It's unclear from your description of the situation whether a debt collector or a lender is trying to collect from your mother. Whichever it is makes a big difference. Secured creditors, such as mortgage companies, have the right to take the collateral that secures the debt (such as a house or car). Unsecured creditors can yell and scream, but they don't have the right to take a specific piece of property from you and sell it. If your mother is a year behind on the mortgage, however, it's likely this collector is or is acting on behalf of her mortgage lender. Unless she can work out a deal, the lender is probably going to foreclose. At that point, her best bet may be Chapter 13 bankruptcy, to try to catch up on the past-due payments.
In the meantime, under the Fair Debt Collection Practices Act, if a person disputes a debt, collection efforts must stop until the creditor provides verification of the debt. Thus, for now your mother shouldn't get any requests for payment - at least not until you get some verification in the mail.
The above answer is for information only and does not constitute legal advice. This answer does not constitute, nor does it create, an attorney-client relationship between the reader and Emily Gomez, or the Law Office of Emily Gomez LLC. The information provided on these pages is general in nature and you should not act upon this information without consulting a licensed attorney.
You should check with a local real estate agent to see how to obtain the relevant documentation (original loan documents, transfer of mortgages, liens placed on home, etc). Once you have this documentation contact a local debt collection attorney to determine your options. If the Collection company has violated federal law (used hostile tactics in an effort to collect a debt) she maybe entitled to economic compensation. But don't delay-the statute of limitations (deadline for filing) this type of lawsuit against a debt collector expires quickly. Good luck.
It may be worthwhile for your mother to explore a possible foreclosure defense. In situations where a mortgage loan has been sold, it is not uncommon to find problems with the documentation that support a defense to the foreclosure action. For example assignments or other documentation may be missing or improperly executed, calling into question the right of the current creditor to foreclose. (Even in cases where the debtor is dealing with the original creditor, errors are fairly common.) In addition, some of the creditor's actions may be violations of the FDCPA and the Pennsylvania Fair Credit Extension Uniformity Act.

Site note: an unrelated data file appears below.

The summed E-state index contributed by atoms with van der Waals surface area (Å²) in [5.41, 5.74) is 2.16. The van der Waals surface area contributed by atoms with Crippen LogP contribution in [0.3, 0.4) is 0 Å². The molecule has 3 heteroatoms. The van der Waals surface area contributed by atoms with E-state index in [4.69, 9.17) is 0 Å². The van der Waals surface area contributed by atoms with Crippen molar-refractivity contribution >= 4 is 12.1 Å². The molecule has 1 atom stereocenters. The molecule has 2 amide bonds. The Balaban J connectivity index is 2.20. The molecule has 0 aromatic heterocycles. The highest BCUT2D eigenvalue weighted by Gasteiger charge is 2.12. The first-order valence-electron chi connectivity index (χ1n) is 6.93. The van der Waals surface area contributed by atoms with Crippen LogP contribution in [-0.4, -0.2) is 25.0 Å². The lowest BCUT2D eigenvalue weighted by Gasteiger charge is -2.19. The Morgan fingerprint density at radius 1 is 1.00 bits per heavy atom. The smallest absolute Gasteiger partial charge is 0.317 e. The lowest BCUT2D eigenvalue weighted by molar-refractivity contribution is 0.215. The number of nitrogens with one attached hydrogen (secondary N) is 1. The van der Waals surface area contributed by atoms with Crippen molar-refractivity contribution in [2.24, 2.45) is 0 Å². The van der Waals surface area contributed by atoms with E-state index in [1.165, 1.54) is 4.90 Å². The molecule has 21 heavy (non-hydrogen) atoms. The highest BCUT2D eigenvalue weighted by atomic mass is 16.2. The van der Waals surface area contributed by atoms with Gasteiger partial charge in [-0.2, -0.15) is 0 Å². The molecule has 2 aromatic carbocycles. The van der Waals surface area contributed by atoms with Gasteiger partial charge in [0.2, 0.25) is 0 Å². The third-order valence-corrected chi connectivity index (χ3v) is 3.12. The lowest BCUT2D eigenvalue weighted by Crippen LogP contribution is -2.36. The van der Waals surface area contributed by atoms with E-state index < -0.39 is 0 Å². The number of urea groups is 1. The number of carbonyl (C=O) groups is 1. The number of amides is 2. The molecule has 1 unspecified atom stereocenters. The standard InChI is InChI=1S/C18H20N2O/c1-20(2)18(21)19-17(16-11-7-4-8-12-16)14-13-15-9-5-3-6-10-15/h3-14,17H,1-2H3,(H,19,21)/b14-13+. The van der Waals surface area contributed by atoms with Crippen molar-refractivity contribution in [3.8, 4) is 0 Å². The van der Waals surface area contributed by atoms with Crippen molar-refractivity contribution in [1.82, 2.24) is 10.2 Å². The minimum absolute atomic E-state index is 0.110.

In the alternative, as my colleague noted, Chapter 13 bankruptcy would allow your mother to catch up on the back payments over three to five years. However, she would need sufficient income to make both the Chapter 13 payments and her current house payment.
On the other hand, if the creditor's claims are correct, your mother may want to consider whether it is worthwhile to retain a house that is that far under water. Perhaps surrendering the home in Chapter 7 or simply allowing the foreclosure to go forward is a better option in this situation.
I suggest that you speak to a Pennsylvania attorney who understands both foreclosure defense and bankruptcy.
Answers to any question on this forum are for general information purposes only and do not constitute legal advice or establish an attorney-client relationship between Harborstone Law Group or its attorneys and you. This type of forum cannot substitute for a consultation with a Pennsylvania attorney.
Debt collection for businesses Chapter 7 bankruptcy for businesses Chapter 13 bankruptcy for businesses Small business loans Business real estate Bankruptcy Chapter 7 bankruptcy Credit score Chapter 13 bankruptcy Credit Debt Bankruptcy and debt Chapter 13 bankruptcy reorganization plan Foreclosure Real estate and bankruptcy Real estate Real estate agents Business Mortgage debt